Adler & Sullivan, The Auditorium. Congress Entrance to theater house. (historictheatrephotos.com)

While Adler managed the construction as it inexorably ground on during the summer and into the fall of 1889, Sullivan was furiously finishing off the building’s immense interior spaces. Finally, the last piece of stone, the copestone, was set in a Masonic ceremony on October 2.  Following a parade through the streets of the business district, the white-aproned Masons led the building’s dignitaries to the platform erected for the ceremony where after being introduced by Grand Master Pearson, Sullivan spoke the ritual words:

“Most worshipful Grand Master: having been entrusted with the duty of designing this edifice and of supervising and directing the workmen in its erection, and having been enabled to witness its completion, I now, with due respect present to you for inspection and approval the last stone (southwest corner of the tower’s parapet) that enters into its composition, and with it the implements of operative masonry, there being no further occasion for their use.

[the Grand master replied] Mr. Sullivan: From you, as the architect of this building, I accept the work, assuring you of my hearty approval, and will forthwith consecrate it according to ancient usage.

Over three and a half years had passed since Peck had first publicly announced the great endeavor at the Commercial Club, only weeks after the Haymarket Square bombing had changed the political and economic realities in Chicago.  Finally, it was time to plan the great celebration to mark its grand opening.  The local economy had gotten worse before it finally began to rebound in late 1888 with the election of Benjamin Harrison as President.  Then during the summer of 1889, a new challenge had slowly emerged on the horizon as Paris was enjoying the success and acclaim over its celebration of the centennial of the French revolution, more commonly referred to as the 1889 World’s Exhibition.  The idea of staging a similar fair in the U.S. in 1892 to mark the 400th anniversary of Christopher Columbus’ “discovery of the New World” was gaining momentum in the nation’s papers and among its politicians.  The main topic, of course, was where to hold the fair, and at least in Chicago, there was no question as to what was the best location.  A committee, that included Peck, to pursue the fair had been formed in August 1889 and was already hard at work (see Chap. 8).  And so, the grand opening of the Auditorium would serendipitously give the Windy City an opportunity for national exposure that could only aid its campaign to secure the 1892 World’s Fair.

The date for the Grand Opening was set for Monday, December 9, 1889, only five weeks after the Paris Fair had closed and was already part of history.  Of course, the President and Vice-President, who had been nominated in this very building some sixteen months earlier, would not only be invited, but whose presence would also be pivotal to Peck’s national ambitions for the entire project.  Their participation would also hopefully leave a positive impression with them as the debate over the Fair’s host city would heat up.  Regional, national, and even international dignitaries would need to be invited for the same two reasons.  And of course, the other given for the Opening Night, besides the attendance of the President, would be the headline performer for the evening: the country’s favorite prima donna, the beloved Adelina Patti, “the sovereign of song.”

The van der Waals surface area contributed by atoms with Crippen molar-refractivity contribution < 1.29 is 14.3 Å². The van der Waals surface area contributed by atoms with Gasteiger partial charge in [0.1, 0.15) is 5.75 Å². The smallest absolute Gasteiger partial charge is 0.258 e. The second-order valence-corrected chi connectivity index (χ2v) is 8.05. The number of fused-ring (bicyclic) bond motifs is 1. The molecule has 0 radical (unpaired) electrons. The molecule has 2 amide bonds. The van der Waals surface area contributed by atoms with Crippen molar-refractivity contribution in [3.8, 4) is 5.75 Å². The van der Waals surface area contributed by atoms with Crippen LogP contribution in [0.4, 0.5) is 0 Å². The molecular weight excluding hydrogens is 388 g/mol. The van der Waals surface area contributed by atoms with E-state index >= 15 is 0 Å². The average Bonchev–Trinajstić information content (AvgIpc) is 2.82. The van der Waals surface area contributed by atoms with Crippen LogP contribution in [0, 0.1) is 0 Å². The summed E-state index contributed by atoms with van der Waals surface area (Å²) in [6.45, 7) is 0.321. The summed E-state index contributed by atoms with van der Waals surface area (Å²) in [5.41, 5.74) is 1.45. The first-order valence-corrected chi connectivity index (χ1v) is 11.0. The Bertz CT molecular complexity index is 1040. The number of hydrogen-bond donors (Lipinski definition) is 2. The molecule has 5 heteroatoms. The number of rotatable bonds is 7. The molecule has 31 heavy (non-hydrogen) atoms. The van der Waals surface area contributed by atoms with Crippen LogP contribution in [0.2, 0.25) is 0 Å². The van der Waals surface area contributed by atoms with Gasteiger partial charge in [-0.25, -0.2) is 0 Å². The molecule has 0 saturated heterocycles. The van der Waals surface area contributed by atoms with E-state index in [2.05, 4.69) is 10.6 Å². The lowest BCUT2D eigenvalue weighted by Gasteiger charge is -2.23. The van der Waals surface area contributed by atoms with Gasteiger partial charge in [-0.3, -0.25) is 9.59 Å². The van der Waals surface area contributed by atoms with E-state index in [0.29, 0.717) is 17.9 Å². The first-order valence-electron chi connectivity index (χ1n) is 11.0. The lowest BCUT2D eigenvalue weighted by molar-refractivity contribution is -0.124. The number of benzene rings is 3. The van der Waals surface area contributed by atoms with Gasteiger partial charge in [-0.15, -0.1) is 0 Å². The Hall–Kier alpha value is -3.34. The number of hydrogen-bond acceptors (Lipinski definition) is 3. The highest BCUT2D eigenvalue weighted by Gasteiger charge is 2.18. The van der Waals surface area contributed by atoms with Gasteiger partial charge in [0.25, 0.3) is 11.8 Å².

Adler & Sullivan, The Auditorium Theater. Entry vestibule. The back of the stained glass tympanums located over the entry doors. Present condition, after the three front interior bays adjacent to the sidewalk had been removed in order to widen the Congress Expressway. Note that three stairs had to be added to compensate for the tower’s excessive settlement. (Photo courtesy Jyoti Srivastava: chicago-architecture-jyoti.blogspot.com)

Those attending the gala who had tickets in either the Parquet or the First Balcony would be delivered by carriage to the theater’s entrance at the base of the tower on Congress Street.   (Those whose tickets were in the less expensive galleries were provided with their own “separate but equal” entrance on Wabash that gave direct access to a bank of elevators so that there would be minimal interaction between these two groups.)  

Adler & Sullivan, The Auditorium Theater. Main Foyer, looking back at the Entry doors and their stained-glass tympanums. The asymmetric, lower ceiling in the aisle at the right interferes with the view of the last two tympanums. (Cannon, Louis Sullivan)

From Congress Street, one proceeded under one of the three arches within the tower’s base and into the two-story vestibule in which one could purchase tickets or wait for one’s companions.  Passing through one of six sets of doors, each marked with a stained-glass tympanum, an usher would check tickets and then the concertgoer would enter the Main Foyer. Each tympanum personified one of the six forms of art that Peck had planned would be celebrated in his building: Dance, Drama, Music, Oratory, Poetry, and Wisdom.







Adler & Sullivan, The Auditorium. The six tympanums over the entrance doors to the theater. (youtube.com/watch?v=XWTfHMLm3q4)

Unfortunately, the Main Foyer, unlike its contemporary counterparts the Cincinnati Music Hall or the Paris Opera House, was not an appropriately-scaled monumental public space but a dimly lit, low-ceilinged space that felt more like a dark, monotonous rabbit warren.  Sullivan had designed this space as a modular assembly employing the same spatial leitmotif that he would employ throughout the theater: a cubic box defined by the placement of arched plaster soffits between the structural columns of the building. It is thought that Sullivan took the curved profile of Adler’s four cycloid vaults over the Parquet and restated this throughout the theater.